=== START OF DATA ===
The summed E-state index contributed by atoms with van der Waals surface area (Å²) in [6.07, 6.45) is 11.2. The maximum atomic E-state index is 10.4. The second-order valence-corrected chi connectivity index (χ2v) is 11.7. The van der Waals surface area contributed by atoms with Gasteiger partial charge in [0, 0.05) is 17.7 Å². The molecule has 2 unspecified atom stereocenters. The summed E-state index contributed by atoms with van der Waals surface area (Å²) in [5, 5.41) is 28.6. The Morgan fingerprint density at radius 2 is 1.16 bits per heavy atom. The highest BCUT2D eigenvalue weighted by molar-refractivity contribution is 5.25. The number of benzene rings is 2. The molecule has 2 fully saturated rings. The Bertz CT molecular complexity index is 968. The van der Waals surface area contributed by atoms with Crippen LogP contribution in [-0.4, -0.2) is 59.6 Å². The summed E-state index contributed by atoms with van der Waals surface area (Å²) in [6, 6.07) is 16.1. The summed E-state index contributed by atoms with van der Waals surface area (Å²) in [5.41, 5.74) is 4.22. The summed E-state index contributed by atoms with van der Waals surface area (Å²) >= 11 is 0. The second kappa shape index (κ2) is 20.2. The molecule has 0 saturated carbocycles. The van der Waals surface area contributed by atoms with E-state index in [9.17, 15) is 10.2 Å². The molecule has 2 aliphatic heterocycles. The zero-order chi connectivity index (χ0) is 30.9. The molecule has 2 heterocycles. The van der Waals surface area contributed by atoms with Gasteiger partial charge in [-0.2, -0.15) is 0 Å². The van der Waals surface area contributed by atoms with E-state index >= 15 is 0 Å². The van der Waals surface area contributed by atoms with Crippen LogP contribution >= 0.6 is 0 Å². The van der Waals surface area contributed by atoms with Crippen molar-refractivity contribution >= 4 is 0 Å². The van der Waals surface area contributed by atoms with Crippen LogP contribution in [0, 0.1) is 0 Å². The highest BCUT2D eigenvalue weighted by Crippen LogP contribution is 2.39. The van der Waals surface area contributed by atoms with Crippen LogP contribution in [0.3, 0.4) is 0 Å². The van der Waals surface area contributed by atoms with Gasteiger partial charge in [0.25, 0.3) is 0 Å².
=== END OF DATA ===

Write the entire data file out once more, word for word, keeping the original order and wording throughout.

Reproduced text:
The summed E-state index contributed by atoms with van der Waals surface area (Å²) in [6.07, 6.45) is 11.2. The maximum atomic E-state index is 10.4. The second-order valence-corrected chi connectivity index (χ2v) is 11.7. The van der Waals surface area contributed by atoms with Gasteiger partial charge in [0, 0.05) is 17.7 Å². The molecule has 2 unspecified atom stereocenters. The summed E-state index contributed by atoms with van der Waals surface area (Å²) in [5, 5.41) is 28.6. The Morgan fingerprint density at radius 2 is 1.16 bits per heavy atom. The highest BCUT2D eigenvalue weighted by molar-refractivity contribution is 5.25. The number of benzene rings is 2. The molecule has 2 fully saturated rings. The Bertz CT molecular complexity index is 968. The van der Waals surface area contributed by atoms with Crippen LogP contribution in [-0.4, -0.2) is 59.6 Å². The summed E-state index contributed by atoms with van der Waals surface area (Å²) in [6, 6.07) is 16.1. The summed E-state index contributed by atoms with van der Waals surface area (Å²) in [5.41, 5.74) is 4.22. The summed E-state index contributed by atoms with van der Waals surface area (Å²) >= 11 is 0. The second kappa shape index (κ2) is 20.2. The molecule has 0 saturated carbocycles. The van der Waals surface area contributed by atoms with E-state index in [9.17, 15) is 10.2 Å². The molecule has 2 aliphatic heterocycles. The zero-order chi connectivity index (χ0) is 30.9. The molecule has 2 heterocycles. The van der Waals surface area contributed by atoms with Gasteiger partial charge in [-0.2, -0.15) is 0 Å². The van der Waals surface area contributed by atoms with E-state index >= 15 is 0 Å². The van der Waals surface area contributed by atoms with Crippen LogP contribution >= 0.6 is 0 Å². The van der Waals surface area contributed by atoms with Crippen molar-refractivity contribution >= 4 is 0 Å². The van der Waals surface area contributed by atoms with Crippen LogP contribution in [0, 0.1) is 0 Å². The highest BCUT2D eigenvalue weighted by Crippen LogP contribution is 2.39. The van der Waals surface area contributed by atoms with Crippen LogP contribution in [0.3, 0.4) is 0 Å². The van der Waals surface area contributed by atoms with Gasteiger partial charge in [0.25, 0.3) is 0 Å².